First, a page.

I think your view certainly does qualify as a rejection of science but I am interested in seeing how people came to views like yours, Piers Corbyn seems a pretty straightforward example of a snake oil salesman to me. I am sorry that NewsAndEventsGuy sees fit to just make fun of you. Dmcq (talk) 23:52, 5 June 2018 (UTC)
I made fun of the line of reasoning at play, and in any case there is no article improvement suggestion in this thread so it should shut down per WP:FORUM NewsAndEventsGuy (talk) 02:03, 6 June 2018 (UTC)
By the way, we have Question 5 at the top of this article which addresses this, please scroll up: "Q5: Can't the increase of CO2 be from natural sources, like volcanoes or the oceans?". Dmcq: whilst I agree with you that it would be really interesting to understand how people form such views (same with "how can someone possible not believe that Neil Amrstrong landed on the moon!? See Moon landing conspiracy theories), I think your questions to User:Mock wurzel soup are not well placed on this talk page. Why don't you rather take this to a direct discussion with him or her? Perhaps on his or her talk page or even with Wikipedia e-mail? Then you kind find out directly from him or her but it wouldn't clog up this talk page which is not where it belongs. EMsmile (talk) 00:03, 6 June 2018 (UTC)
Agree, general discussion should happen at user talk, per the WP:TPG this space is only for discussion tangible ideas of article improvement. NewsAndEventsGuy (talk) 02:03, 6 June 2018 (UTC)

Moving the terminology section to the start of the article?[edit]

Given how important terminology is, I would like to move the terminology section to the start of the article (note it is also at the start of the climate change article). If there are no major objections within a week, I'd go ahead with it. EMsmile (talk) 14:13, 6 June 2018 (UTC)

I'd rather see someone other than me remove most of the the global warming/climate change terminology discussion out of both articles and use it to create a new subarticle on that subtopic. Then put an identical sentence, at most two, (along with an RS or two) in both Climate change and global warming, with a wikilink for Main|(new article). NewsAndEventsGuy (talk) 20:47, 6 June 2018 (UTC)
I disagree with your assessment of the importance of the T section. But anyway, oppose this kind of fiddling until the fuss over the page moves has died down William M. Connolley (talk) 21:03, 6 June 2018 (UTC)
I am inclined to think terminology is important. But I would concur with William to throttle back on some of the fiddling. Let the dust settle a bit. ♦ J. Johnson (JJ) (talk) 21:34, 6 June 2018 (UTC)
what is your definition of "fiddling" here? There are all sorts of things that could be called "fiddling". I think many wikipedia articles start off with a terminology section so I don't think it's a big deal if this article also started with terminology. And yes, the terminology section under "climate change" and that under "global warming" should probably be fairly similar. In that case, I agree with NewsAndEventsGuy that a spin-off article could be created for it (however: wouldn't it be too short for a full article?). It could be that it might exist already in the myriad of sub-articles that we have on the topic of climate change already. EMsmile (talk) 08:42, 7 June 2018 (UTC)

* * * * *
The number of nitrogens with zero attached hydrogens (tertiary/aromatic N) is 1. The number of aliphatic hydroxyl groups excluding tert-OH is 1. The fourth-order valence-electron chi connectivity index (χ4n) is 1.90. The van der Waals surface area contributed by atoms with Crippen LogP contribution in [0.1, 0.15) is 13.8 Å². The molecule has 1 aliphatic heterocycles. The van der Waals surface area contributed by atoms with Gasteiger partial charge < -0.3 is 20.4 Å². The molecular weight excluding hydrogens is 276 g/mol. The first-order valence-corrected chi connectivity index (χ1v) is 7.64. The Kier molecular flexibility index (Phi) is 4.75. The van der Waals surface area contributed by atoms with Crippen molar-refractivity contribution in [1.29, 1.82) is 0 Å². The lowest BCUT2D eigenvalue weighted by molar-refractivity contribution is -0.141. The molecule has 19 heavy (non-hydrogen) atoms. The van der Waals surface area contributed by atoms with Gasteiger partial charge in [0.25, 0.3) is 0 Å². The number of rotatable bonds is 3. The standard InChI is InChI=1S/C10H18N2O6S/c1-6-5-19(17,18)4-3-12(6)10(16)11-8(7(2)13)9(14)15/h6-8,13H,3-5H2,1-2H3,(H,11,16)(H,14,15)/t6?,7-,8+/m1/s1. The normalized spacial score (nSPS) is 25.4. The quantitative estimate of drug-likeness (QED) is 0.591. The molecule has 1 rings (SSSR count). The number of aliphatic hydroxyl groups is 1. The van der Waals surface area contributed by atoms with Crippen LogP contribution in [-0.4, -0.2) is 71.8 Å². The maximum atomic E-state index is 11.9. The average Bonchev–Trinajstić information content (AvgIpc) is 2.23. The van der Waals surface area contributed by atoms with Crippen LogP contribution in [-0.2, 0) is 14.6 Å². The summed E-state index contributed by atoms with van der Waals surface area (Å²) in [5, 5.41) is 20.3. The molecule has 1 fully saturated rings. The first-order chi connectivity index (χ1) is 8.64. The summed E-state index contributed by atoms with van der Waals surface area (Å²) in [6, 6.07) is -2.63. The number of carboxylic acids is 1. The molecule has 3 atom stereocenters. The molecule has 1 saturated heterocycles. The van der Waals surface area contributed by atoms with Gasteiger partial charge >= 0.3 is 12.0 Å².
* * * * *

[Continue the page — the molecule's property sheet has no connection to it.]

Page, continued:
To me "fiddling" is a genteel way of saying when a conceptual consensus is being debated its disrespectful to try to edit your side of the debate into the text. See WP:CONSENSUS NewsAndEventsGuy (talk) 10:49, 7 June 2018 (UTC)
Thanks for the clarification which I understand. However, moving the terminology to the start is something that I would have proposed anyhow, whether we rename the article or not. It is common with Wikipedia articles that issues about terminology are dealt with at the start of the article. We from WikiProject Sanitation have this recommended in our Manual of Style, see here. I know that's only a small project but perhaps other more relevant WikiProjects are saying the same thing in their style guides? Does anyone know? EMsmile (talk) 15:33, 7 June 2018 (UTC)
Trouble is, the Terminology section is a very long-winded and rather out-of-date history of the terminology, not a concise current definition. Not sure if it justifies a separate article, but the idea of one unified history with brief summary-style sections near the start of the articles is good – or we could have and expanded History of terminology section in one article, linked from the other, and a concise section either headed Definitions or Terminology about current usage, based of course on secondary sources. . . . dave souza, talk 15:36, 9 June 2018 (UTC)